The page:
TOP: This photo of Joon, which was submitted to the shelter, got the wheels in motion for their recovery. BOTTOM: Joon and Benny after 12 days at the shelter.

When Marsha Martin and Marni Murphy arrived at a local trailer court to rescue a pair of puppies, they weren’t prepared for what they saw. The dogs were overcome with mange and flea infestation. One appeared to have no eyes. There were no doghouses. Both were chained in a pile of mud.

Using blankets, Martin and Murphy carefully picked up the puppies to remove them from the horrific conditions.

“They just cried in pain,” Martin said. “It was hard because we had to hurt them in order to help them.”

That’s when the road to recovery began for Benny and Joon.

It’s been two weeks since the dogs were rescued and began their new lives at The Animal Shelter of Texas County. Through 24-hour care and medical treatment, Benny and Joon have gone from literally days away from dying to puppies that love to play, cuddle and wrestle attention away from the volunteers at the shelter.

“They’re beginning to be puppies,” said Kim Epperly, the shelter’s manager.

TASTC receives many calls and visitors asking that animals be taken in. Because the building is at full capacity — currently around 30 dogs and 15-20 cats — there is a waiting list. On Feb. 3, a caller said two dogs had wandered onto his property. The man was asked to submit photos of the animals — a standard process to begin the adoption process.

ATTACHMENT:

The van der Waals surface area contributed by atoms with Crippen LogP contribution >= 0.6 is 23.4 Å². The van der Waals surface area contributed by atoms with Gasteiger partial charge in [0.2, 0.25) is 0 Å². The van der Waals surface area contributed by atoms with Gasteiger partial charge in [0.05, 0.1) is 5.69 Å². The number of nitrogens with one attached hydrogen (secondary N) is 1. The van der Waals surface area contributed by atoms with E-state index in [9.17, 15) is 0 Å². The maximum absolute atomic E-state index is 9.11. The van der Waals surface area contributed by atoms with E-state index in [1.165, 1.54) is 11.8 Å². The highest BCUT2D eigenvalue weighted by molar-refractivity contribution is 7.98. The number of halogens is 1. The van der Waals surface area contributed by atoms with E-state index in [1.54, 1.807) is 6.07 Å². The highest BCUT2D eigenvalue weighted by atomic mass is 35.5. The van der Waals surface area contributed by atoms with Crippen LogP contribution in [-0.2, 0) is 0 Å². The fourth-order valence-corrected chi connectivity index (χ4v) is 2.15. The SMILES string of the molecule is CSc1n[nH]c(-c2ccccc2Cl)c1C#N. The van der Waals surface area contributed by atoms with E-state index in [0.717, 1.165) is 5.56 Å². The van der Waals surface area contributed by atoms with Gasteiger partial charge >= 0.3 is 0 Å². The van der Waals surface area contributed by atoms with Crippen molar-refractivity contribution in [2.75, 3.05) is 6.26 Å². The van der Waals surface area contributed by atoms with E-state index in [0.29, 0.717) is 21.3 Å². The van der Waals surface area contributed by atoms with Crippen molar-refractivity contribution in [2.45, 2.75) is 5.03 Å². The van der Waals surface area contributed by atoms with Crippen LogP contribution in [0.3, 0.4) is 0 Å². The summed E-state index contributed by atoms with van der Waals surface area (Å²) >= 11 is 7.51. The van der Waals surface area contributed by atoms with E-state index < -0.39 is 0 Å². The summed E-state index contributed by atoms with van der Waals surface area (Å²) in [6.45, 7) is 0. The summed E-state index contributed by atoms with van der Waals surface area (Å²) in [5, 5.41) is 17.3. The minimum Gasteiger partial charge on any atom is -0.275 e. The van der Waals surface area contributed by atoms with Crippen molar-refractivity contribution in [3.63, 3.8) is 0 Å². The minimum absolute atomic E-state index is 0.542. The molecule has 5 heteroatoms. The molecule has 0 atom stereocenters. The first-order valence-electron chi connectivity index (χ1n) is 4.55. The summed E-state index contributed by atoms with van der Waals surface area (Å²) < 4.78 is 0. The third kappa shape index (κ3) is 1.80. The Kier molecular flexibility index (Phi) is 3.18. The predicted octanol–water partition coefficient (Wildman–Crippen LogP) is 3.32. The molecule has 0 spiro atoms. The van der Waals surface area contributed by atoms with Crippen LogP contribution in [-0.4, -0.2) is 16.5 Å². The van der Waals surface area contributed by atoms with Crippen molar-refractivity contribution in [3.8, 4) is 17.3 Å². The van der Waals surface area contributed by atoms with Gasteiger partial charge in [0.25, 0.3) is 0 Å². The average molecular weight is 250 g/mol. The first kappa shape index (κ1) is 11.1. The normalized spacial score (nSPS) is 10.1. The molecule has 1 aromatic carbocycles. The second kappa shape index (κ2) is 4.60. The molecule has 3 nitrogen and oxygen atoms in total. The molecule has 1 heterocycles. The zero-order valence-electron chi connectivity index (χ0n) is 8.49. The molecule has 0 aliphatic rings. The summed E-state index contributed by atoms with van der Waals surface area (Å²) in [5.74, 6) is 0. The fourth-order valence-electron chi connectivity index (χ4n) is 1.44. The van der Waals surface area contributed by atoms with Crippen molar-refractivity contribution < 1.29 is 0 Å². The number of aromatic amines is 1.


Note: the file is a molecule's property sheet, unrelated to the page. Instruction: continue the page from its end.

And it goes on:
Martin was one of the first volunteers to see the close-up photo of a puppy with no eyes.

“We looked at that picture and decided we needed to do something,” Martin said. “We couldn’t leave those pups like that.”

Martin remembers the terrible smell of the car ride to the veterinarian after rescuing Benny and Joon. The puppies’ infected skin reeked, but she and Murphy didn’t let the odor stand in the way of giving the dogs the attention they had never received.

“They became a part of us,” Martin said. “They knew we were there to help them. They had so much love they wanted to give.”

Joon, the girl, was in the worst shape of the two. Volunteers were unsure if she was blind or had no eyes. She would whine when touched. When it was time to move the puppies from their pen to clean it, workers would carry them on pillows to keep from touching their skin.

The puppies had to be force-fed. They slept the entire day.

“We thought the girl would die any day,” Epperly said. “We think the only reason she stayed alive was Benny was there to keep her awake and cleaned up.”

As they were treated daily with medication, Benny and Joon began to improve. They ate solid food. They became more active. Hair grew on their little bodies. Joon opened her eyelids, exposing the eyes the workers were unsure existed.

The past few days, they learned to play with tennis balls and went outside for the first time since arriving at the shelter.

“They’ve become the playful puppies that they should have been when we got them,” Martin said. “They wrestle with each other, play with toys.”

Epperly, who rescued a dog battling the same mange and infection Benny and Joon had, said the puppies will be treated medically for about one month. The shelter will keep them at least two months before taking adoption applications.

Plans are for the puppies, which Epperly believes are French Bull Mastiffs, to stay together.

“I had a lot of anger that somebody could let two innocent animals get to that state before they got help,” Martin said. “Now my anger has dissipated, and it’s a love for these two dogs.”

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